Abstract: Are occupations that are well diversified across sectors less volatile, and less susceptible to external shocks? Most external shocks (e.g. manufacturing offshoring, oil shocks) impact the labor market along sectoral lines, i.e. they impact product and output markets; consequently, they affect employment in various occupations. Some shocks, however, like services offshoring, affect horizontals or occupations. We find that an occupation spread across many industrial sectors is less volatile in terms of numbers employed and the average wage. A dummy variable for offshoreable occupations does not affect the results; however, geographically clustered occupations seem more “at-risk,” after accounting for sectoral diversification.
    Keywords: offshoring; external shocks; labor market volatility; occupations; diversification; geographic clusters
    JEL: J2 J6 F2
    Date: 2006–10–01
  27. By: Williamson, Oliver E.
    Abstract: This overview of transaction cost economics is organized around the “Carnegie Triple” – be disciplined; be interdisciplinary; have an active mind. The first of these urges those who would open up the black box of economic organization to do so in a modest, slow, molecular, definitive way, with the object of deriving refutable implications and submitting these to empirical testing. The second recommends that the student of economic organization be prepared to cross disciplinary boundaries if and as this is needed to preserve veridical contact with the phenomena. The injunction have an active mind is implemented by being curious and asking the question “What is going on here?” The paper concludes with a discussion of operationalization.
    JEL: D2 D73 D86 L2
    Date: 2007
  28. By: Josepa Miquel-Florensa (Department of Economics, York University)
    Abstract: We design a multiple project-funding contract that provides optimal incentives to recipients, in a setting where externalities exist among the multiple projects and where donors and recipients may differ in their valuation of the projects. To do so, we study optimal incentive payments in a dynamic principal-agent framework with focus on two-project contracts. The principal cannot observe the agent’s investment, but only completed projects. We consider principals that cannot commit to contract termination before completion of the projects; we assume that the contract does not end until both projects are accomplished. We derive the optimal contract for each possible combination of principal-agentproject characteristics to find that projects should be undertaken simultaneously when value externalities among them are large, i.e. when completing both projects gives the recipient significantly more utility than the sum of the projects’ independent values. The principal’s utility maximizing strategy, when technical externalities among projects are important, is a sequential contract that starts with the project that generates the externality. We find that differences in project valuation between agents and recipients may, in some cases, lead to inefficient contracts, when in other situations the ability of the principal to choose the timing of the project competition may be a safety clause for him.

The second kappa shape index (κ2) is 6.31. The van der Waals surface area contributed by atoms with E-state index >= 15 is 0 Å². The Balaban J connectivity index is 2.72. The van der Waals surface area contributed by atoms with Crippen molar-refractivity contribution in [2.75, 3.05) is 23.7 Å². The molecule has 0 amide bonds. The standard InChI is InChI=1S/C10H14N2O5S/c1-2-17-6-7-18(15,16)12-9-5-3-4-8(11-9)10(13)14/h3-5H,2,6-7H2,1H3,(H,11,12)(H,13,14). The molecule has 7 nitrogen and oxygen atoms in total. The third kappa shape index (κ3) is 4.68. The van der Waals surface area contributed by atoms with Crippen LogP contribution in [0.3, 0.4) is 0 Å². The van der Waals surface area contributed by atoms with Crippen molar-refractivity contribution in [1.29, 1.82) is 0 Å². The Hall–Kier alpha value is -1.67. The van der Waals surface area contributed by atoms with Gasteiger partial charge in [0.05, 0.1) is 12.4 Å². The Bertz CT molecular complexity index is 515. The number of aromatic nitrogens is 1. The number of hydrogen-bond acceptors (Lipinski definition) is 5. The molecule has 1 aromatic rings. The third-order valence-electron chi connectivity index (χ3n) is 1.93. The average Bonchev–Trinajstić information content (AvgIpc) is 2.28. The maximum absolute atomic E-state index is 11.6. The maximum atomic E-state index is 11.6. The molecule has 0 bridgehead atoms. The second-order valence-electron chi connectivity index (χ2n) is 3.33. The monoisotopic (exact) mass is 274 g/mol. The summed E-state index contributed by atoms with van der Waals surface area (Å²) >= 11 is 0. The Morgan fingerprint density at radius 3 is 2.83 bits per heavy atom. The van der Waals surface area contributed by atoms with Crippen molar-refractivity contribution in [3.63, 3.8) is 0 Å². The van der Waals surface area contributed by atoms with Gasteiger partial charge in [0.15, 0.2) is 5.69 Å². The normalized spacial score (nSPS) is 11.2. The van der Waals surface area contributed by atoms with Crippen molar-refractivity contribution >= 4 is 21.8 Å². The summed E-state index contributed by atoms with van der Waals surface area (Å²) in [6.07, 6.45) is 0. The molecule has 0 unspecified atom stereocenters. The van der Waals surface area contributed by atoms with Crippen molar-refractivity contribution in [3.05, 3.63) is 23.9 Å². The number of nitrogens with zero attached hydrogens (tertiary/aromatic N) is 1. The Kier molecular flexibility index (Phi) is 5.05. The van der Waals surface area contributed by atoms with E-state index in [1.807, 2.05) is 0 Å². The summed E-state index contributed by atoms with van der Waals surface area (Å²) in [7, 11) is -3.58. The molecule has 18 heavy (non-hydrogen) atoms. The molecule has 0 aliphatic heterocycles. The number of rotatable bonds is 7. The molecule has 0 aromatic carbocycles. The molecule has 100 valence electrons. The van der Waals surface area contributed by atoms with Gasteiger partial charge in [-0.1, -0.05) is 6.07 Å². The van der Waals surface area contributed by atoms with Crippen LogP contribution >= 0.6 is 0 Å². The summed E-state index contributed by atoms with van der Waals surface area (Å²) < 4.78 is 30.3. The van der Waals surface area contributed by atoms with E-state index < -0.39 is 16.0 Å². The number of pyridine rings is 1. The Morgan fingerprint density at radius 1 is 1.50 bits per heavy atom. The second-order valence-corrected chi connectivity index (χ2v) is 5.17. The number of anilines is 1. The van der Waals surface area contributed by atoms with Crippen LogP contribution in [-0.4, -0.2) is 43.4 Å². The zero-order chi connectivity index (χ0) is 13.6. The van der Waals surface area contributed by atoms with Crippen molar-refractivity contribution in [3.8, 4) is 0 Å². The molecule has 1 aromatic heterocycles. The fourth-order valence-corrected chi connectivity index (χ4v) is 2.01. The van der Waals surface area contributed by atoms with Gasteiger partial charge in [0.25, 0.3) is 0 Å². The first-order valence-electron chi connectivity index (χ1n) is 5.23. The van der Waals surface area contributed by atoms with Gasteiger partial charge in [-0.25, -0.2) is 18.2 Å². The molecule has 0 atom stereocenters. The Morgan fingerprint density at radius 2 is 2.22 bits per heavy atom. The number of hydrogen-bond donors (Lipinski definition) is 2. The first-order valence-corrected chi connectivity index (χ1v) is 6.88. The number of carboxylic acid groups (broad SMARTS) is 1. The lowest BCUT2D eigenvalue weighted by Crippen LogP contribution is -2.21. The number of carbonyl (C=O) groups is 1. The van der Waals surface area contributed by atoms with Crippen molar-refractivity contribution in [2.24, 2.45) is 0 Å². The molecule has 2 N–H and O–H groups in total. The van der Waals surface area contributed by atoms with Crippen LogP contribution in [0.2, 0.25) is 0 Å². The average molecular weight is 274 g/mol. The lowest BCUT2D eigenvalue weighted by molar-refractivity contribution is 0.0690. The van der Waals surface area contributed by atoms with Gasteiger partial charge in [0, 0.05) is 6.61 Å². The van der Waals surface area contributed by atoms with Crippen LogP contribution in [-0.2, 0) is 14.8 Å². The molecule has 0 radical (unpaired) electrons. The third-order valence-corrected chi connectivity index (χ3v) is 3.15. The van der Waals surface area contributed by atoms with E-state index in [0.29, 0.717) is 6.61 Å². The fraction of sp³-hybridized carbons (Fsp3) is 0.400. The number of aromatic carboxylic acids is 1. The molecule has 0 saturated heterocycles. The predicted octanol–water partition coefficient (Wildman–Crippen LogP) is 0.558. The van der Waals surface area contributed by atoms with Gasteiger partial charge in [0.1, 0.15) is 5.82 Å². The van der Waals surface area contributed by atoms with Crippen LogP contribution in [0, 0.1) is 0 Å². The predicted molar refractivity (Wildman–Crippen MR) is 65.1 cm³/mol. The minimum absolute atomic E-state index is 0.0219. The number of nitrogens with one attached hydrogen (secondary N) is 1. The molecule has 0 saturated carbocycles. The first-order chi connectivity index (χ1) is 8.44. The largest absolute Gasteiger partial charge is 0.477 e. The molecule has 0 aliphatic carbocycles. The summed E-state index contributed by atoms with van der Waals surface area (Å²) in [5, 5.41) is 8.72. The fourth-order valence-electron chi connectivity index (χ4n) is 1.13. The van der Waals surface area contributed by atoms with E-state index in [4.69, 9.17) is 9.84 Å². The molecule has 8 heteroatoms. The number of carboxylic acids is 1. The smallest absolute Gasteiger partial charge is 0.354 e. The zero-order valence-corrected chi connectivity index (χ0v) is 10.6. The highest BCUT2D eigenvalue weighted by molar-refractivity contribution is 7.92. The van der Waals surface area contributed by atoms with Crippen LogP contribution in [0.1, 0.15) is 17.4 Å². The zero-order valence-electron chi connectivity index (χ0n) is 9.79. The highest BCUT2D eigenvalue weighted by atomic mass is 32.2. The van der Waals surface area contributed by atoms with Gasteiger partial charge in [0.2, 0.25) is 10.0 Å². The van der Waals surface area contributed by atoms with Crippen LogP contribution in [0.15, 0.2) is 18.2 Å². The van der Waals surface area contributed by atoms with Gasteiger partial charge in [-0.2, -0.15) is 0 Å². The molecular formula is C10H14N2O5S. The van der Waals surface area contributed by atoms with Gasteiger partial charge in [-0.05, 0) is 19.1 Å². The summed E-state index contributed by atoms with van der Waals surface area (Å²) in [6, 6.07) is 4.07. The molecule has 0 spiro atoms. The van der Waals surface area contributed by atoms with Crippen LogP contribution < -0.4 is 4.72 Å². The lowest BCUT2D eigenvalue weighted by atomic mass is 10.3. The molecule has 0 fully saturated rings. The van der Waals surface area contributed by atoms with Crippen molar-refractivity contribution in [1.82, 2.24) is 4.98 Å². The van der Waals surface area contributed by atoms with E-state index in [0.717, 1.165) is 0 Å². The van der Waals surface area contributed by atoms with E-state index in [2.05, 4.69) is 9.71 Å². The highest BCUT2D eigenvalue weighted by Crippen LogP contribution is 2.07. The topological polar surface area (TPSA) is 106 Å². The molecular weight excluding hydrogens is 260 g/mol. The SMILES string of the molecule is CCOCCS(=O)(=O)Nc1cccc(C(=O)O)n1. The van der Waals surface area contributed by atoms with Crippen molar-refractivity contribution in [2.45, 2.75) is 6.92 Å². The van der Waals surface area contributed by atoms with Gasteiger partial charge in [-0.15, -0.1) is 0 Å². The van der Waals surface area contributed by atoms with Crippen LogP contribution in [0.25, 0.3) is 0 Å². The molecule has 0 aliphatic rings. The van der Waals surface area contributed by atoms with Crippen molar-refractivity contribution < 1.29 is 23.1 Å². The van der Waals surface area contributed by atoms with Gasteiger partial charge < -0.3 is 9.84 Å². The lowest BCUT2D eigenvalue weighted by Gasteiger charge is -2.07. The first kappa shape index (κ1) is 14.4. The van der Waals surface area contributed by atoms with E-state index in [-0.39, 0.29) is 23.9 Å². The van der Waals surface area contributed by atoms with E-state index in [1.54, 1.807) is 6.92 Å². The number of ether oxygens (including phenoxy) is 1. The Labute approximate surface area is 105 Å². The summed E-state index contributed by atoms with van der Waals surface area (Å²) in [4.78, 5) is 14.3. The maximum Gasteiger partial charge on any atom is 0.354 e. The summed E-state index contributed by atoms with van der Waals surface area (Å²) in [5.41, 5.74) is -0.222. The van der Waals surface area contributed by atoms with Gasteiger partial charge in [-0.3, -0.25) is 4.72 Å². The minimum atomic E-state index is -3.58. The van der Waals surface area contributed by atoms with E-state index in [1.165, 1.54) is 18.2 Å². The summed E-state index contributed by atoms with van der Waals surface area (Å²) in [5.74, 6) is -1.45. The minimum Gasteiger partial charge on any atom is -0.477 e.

Keywords: Dynamic Contracts, Multitask, Foreign Aid
    JEL: D82 O12 O19 F35
    Date: 2007–05
  29. By: Stefano Costa (ISAE - Rome.); Giovanni Ferri (University of Bari.)
    Abstract: Using a new firm-level database, we address micro determinants and employment consequences of international production outsourcing (INPOU). Regarding the former, we confirm that INPOU in Italy mostly counters emerging economies. threats to traditional manufactured goods: INPOU disproportionately targets developing countries and intensifies in sectors with stiffest Chinese competition. Concerning employment consequences, we concur with previous literature that INPOU firms. domestic employment performances are no worse than at matching no-INPOU firms. However, given Italy.s industrial structure (small-sized networked enterprises), INPOU might negatively affect subcontracting firms. Our evidence that employment performances worsen in the productive segments with strongest INPOU supports our conjecture.
    Keywords: international outsourcing, multinational firms
    JEL: F23 D21
    Date: 2007–04
  30. By: Taylor, Svetlana M. (Cardiff Business School)
    Abstract: This study investigates the association between the ownership structure of a firm and the accuracy of individual one-year-ahead earnings forecasts made by UK analysts. The relationship is explored in the presence of individual analyst and firm-specific characteristics using a research-tailored dataset comprising 11,659 individual analysts' forecasts made over the period, 1996 to 2001. To address the multidimensional variation in the dependent variables employed in the study (i.e., a forecast made by analyst i for firm j in year t) and the unique nature of the research question (i.e., the combined use of firm and analyst-specific characteristics), we use an analyst-firm fixed effects estimator. We are not aware of any UK studies in the field that investigate the role of ownership structure of a firm in determining the accuracy of analysts' forecasts. Furthermore, to the best of our knowledge, use of the analyst-firm fixed effect estimator in this context is also novel. The results of the study suggest that insider ownership is associated with forecast accuracy in a non-linear way. Moreover, although analysts are more optimistic for firms with a higher institutional ownership, institutional shareholders seem to be ineffective at addressing the agency disclosure problem. As a result, forecasts made for high institutional ownership firms are less accurate.
    Keywords: Analysts' forecasts; ownership structure
    JEL: G1 G3
    Date: 2007–02